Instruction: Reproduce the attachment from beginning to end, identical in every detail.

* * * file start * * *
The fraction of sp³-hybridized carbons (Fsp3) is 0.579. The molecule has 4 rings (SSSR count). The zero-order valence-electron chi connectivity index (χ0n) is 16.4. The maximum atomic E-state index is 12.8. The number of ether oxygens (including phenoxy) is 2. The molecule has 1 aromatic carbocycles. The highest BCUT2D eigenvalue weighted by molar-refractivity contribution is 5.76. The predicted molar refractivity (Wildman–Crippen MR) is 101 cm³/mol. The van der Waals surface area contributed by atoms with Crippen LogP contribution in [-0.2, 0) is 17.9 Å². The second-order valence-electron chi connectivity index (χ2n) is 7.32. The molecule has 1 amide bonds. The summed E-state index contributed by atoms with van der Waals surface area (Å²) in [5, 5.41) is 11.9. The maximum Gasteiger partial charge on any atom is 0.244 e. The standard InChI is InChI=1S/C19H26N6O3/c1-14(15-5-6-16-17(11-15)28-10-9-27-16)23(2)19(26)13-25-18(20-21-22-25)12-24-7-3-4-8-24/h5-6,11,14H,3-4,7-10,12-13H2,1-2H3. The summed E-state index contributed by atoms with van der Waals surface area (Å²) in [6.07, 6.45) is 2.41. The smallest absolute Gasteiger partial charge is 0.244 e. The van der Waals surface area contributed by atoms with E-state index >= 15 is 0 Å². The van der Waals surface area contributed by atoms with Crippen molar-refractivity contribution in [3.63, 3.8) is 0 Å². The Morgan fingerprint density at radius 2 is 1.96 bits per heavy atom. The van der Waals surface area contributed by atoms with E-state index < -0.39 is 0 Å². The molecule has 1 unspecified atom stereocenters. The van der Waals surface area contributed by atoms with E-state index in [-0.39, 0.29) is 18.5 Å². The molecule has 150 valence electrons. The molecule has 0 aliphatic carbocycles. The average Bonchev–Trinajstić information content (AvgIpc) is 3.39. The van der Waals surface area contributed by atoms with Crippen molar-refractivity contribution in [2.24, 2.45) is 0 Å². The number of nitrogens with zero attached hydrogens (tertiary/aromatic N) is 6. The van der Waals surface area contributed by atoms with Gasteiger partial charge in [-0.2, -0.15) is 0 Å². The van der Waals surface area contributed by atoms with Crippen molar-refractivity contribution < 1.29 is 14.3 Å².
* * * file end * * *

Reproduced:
The fraction of sp³-hybridized carbons (Fsp3) is 0.579. The molecule has 4 rings (SSSR count). The zero-order valence-electron chi connectivity index (χ0n) is 16.4. The maximum atomic E-state index is 12.8. The number of ether oxygens (including phenoxy) is 2. The molecule has 1 aromatic carbocycles. The highest BCUT2D eigenvalue weighted by molar-refractivity contribution is 5.76. The predicted molar refractivity (Wildman–Crippen MR) is 101 cm³/mol. The van der Waals surface area contributed by atoms with Crippen LogP contribution in [-0.2, 0) is 17.9 Å². The second-order valence-electron chi connectivity index (χ2n) is 7.32. The molecule has 1 amide bonds. The summed E-state index contributed by atoms with van der Waals surface area (Å²) in [5, 5.41) is 11.9. The maximum Gasteiger partial charge on any atom is 0.244 e. The standard InChI is InChI=1S/C19H26N6O3/c1-14(15-5-6-16-17(11-15)28-10-9-27-16)23(2)19(26)13-25-18(20-21-22-25)12-24-7-3-4-8-24/h5-6,11,14H,3-4,7-10,12-13H2,1-2H3. The summed E-state index contributed by atoms with van der Waals surface area (Å²) in [6.07, 6.45) is 2.41. The smallest absolute Gasteiger partial charge is 0.244 e. The van der Waals surface area contributed by atoms with E-state index >= 15 is 0 Å². The van der Waals surface area contributed by atoms with Crippen molar-refractivity contribution in [3.63, 3.8) is 0 Å². The Morgan fingerprint density at radius 2 is 1.96 bits per heavy atom. The van der Waals surface area contributed by atoms with E-state index < -0.39 is 0 Å². The molecule has 1 unspecified atom stereocenters. The van der Waals surface area contributed by atoms with E-state index in [-0.39, 0.29) is 18.5 Å². The molecule has 150 valence electrons. The molecule has 0 aliphatic carbocycles. The average Bonchev–Trinajstić information content (AvgIpc) is 3.39. The van der Waals surface area contributed by atoms with Crippen molar-refractivity contribution in [2.24, 2.45) is 0 Å². The number of nitrogens with zero attached hydrogens (tertiary/aromatic N) is 6. The van der Waals surface area contributed by atoms with Gasteiger partial charge in [-0.2, -0.15) is 0 Å². The van der Waals surface area contributed by atoms with Crippen molar-refractivity contribution < 1.29 is 14.3 Å².